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The code of practice is aimed at setting up a clear, professional and trustworthy approach to the delivery of cloud services.
More than 200 organisations have reviewed the draft code, which the CIF plans to use as a framework to standardise and certify cloud service providers.
The code has been part of the CIF's mission since its inception in 2009 for promoting trust, security and transparency within the cloud computing services industry.
Feedback from the consultation process showed 89% of respondents thought the code of practice would be of benefit to the producers and consumers of cloud-based services.
The consultation will be followed by the development of a more detailed code of practice and a pilot implementation, in preparation for an official launch before the end of the year.
The ability to demonstrate robust security and privacy of data was rated as the top requirement for the long-term success of cloud computing by 20.5% of respondents.
A further 17.9% said demonstrable financial benefits for users were needed, while 15.5% said clear accountability of service providers for breaches to service level agreements was critical.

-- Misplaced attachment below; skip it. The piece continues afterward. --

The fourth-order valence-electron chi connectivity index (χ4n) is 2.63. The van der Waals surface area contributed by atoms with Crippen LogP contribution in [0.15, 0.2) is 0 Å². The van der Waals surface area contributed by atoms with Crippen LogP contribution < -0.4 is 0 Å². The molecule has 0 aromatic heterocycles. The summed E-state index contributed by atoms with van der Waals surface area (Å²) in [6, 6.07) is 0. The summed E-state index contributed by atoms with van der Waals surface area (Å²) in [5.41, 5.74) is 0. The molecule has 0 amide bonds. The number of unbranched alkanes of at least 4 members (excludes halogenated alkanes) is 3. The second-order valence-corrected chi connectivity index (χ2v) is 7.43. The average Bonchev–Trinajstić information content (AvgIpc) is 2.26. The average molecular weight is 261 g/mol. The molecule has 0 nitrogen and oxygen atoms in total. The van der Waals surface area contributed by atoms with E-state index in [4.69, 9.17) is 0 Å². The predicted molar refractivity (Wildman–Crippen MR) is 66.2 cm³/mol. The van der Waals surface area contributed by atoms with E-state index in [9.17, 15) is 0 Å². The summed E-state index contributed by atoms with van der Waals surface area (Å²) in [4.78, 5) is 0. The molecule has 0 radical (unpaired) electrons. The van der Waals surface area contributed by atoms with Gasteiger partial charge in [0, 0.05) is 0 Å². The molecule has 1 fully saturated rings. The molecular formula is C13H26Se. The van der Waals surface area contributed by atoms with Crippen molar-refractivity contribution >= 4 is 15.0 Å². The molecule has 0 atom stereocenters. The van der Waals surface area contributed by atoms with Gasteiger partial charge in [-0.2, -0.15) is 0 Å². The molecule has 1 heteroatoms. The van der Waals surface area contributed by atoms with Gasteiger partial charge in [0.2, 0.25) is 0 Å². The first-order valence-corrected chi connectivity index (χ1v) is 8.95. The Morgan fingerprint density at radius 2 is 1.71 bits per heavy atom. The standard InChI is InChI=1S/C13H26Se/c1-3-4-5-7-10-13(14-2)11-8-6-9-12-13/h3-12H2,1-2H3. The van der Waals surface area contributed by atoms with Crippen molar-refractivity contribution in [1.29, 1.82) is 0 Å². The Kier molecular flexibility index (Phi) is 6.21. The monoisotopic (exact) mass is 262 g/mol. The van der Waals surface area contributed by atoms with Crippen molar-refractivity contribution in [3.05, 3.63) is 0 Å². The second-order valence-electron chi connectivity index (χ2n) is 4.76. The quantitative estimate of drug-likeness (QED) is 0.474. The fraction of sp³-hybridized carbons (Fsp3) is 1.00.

Some 60% said having a dedicated body driving best commercial practice for the industry was of benefit to providers and consumers of cloud services.
Andy Burton, chairman of CIF and chief executive of Fasthosts, said public consultation was crucial in developing a detailed code of practice.
The consultation process has encompassed detailed questioning on a range of issues relating to governance, transparency, capability and accountability, he said.
"We firmly believe that the market needs a credible and certifiable code of practice that provides transparency of cloud services such that consumers can have clarity and confidence in their choice of provider," he said.